Purpose: Knowledge of the composition of complex body fluid mixtures may aid forensic investigations greatly. However, many of the traditional tests are presumptive in nature and can lead to ambiguous results. The aim of this study is to establish a reliable method to identify various biofluids via analysis of their DNA methylation profiles. Methods: A total of eight biofluid-specific methylated markers for saliva, venous blood, vaginal fluids, and semen were isolated from the open database of Infinium HumanMethylation450 BeadChip. These biofluid-specific markers, a control marker to confirm bisulfite conversion, and a gender marker, were combined into a 10-plex methylation-specific PCR single-base-extension (MSP-SBE) system. Results: Analysis of 65 DNA samples isolated from venous blood, semen, vaginal fluid, saliva, and menstrual blood that had been treated with bisulfite, resulted in all eight markers detecting the body fluid to which they were designed. Unambiguous body fluid identification occurred from both single sources of body fluids and complex mixtures. A threshold was devised for each marker to minimize the chance of a false inclusion. The efficacy of the assay and application to forensic practice was demonstrated using five non-probative samples from real alleged sexual assault cases. The system unambiguously determined the biofluid types for the non-probative forensic samples that previously resulted in inconclusive or conflicting results using traditional tests. Conclusions: The results demonstrated the 10-plex MSP-SBE system established in this study is both sensitive and specific when applied to body fluid identification and can be readily adopted into forensic practice.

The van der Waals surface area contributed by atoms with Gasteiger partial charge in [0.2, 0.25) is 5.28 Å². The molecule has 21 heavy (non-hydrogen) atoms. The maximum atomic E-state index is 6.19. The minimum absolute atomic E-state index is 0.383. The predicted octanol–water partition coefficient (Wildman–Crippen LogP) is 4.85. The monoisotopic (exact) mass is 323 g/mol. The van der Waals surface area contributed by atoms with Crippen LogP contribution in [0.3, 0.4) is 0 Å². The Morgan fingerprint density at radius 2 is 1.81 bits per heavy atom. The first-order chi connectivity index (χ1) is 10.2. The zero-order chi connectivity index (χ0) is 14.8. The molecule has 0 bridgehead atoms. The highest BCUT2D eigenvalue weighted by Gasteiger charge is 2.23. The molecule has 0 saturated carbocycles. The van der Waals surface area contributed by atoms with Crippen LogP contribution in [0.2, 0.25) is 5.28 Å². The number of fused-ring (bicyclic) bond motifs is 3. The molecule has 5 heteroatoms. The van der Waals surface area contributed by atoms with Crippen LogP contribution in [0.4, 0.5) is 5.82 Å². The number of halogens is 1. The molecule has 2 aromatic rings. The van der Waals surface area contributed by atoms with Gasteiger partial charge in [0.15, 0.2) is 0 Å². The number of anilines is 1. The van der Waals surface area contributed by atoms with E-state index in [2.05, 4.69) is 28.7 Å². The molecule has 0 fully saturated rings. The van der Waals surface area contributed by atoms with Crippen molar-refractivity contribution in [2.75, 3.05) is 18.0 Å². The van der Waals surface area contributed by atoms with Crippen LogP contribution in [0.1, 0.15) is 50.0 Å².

- Biofluid identification
- Body fluids
- DNA methylation
- Methylation-specific PCR (MSP)
- Single-base-extension (SBE)